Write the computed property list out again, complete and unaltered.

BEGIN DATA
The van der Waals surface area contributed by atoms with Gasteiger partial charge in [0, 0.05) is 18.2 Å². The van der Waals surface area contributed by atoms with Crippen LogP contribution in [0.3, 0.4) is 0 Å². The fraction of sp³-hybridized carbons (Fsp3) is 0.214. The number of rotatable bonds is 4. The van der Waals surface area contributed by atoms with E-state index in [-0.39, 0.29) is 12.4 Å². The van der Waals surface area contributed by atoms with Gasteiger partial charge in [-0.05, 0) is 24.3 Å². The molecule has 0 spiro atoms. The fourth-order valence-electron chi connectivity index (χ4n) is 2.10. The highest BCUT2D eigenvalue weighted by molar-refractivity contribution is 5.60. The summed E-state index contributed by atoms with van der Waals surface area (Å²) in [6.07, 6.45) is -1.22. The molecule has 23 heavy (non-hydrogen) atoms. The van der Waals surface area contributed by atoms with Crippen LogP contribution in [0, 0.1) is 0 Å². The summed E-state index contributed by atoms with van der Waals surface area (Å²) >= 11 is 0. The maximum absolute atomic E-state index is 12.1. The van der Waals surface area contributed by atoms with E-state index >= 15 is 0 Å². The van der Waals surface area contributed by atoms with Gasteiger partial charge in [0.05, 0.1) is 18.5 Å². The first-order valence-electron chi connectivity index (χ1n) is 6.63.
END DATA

The van der Waals surface area contributed by atoms with Gasteiger partial charge in [0, 0.05) is 18.2 Å². The van der Waals surface area contributed by atoms with Crippen LogP contribution in [0.3, 0.4) is 0 Å². The fraction of sp³-hybridized carbons (Fsp3) is 0.214. The number of rotatable bonds is 4. The van der Waals surface area contributed by atoms with E-state index in [-0.39, 0.29) is 12.4 Å². The van der Waals surface area contributed by atoms with Gasteiger partial charge in [-0.05, 0) is 24.3 Å². The molecule has 0 spiro atoms. The fourth-order valence-electron chi connectivity index (χ4n) is 2.10. The highest BCUT2D eigenvalue weighted by molar-refractivity contribution is 5.60. The summed E-state index contributed by atoms with van der Waals surface area (Å²) in [6.07, 6.45) is -1.22. The molecule has 23 heavy (non-hydrogen) atoms. The van der Waals surface area contributed by atoms with Crippen LogP contribution in [0, 0.1) is 0 Å². The summed E-state index contributed by atoms with van der Waals surface area (Å²) >= 11 is 0. The maximum absolute atomic E-state index is 12.1. The van der Waals surface area contributed by atoms with E-state index >= 15 is 0 Å². The van der Waals surface area contributed by atoms with Gasteiger partial charge in [0.05, 0.1) is 18.5 Å². The first-order valence-electron chi connectivity index (χ1n) is 6.63.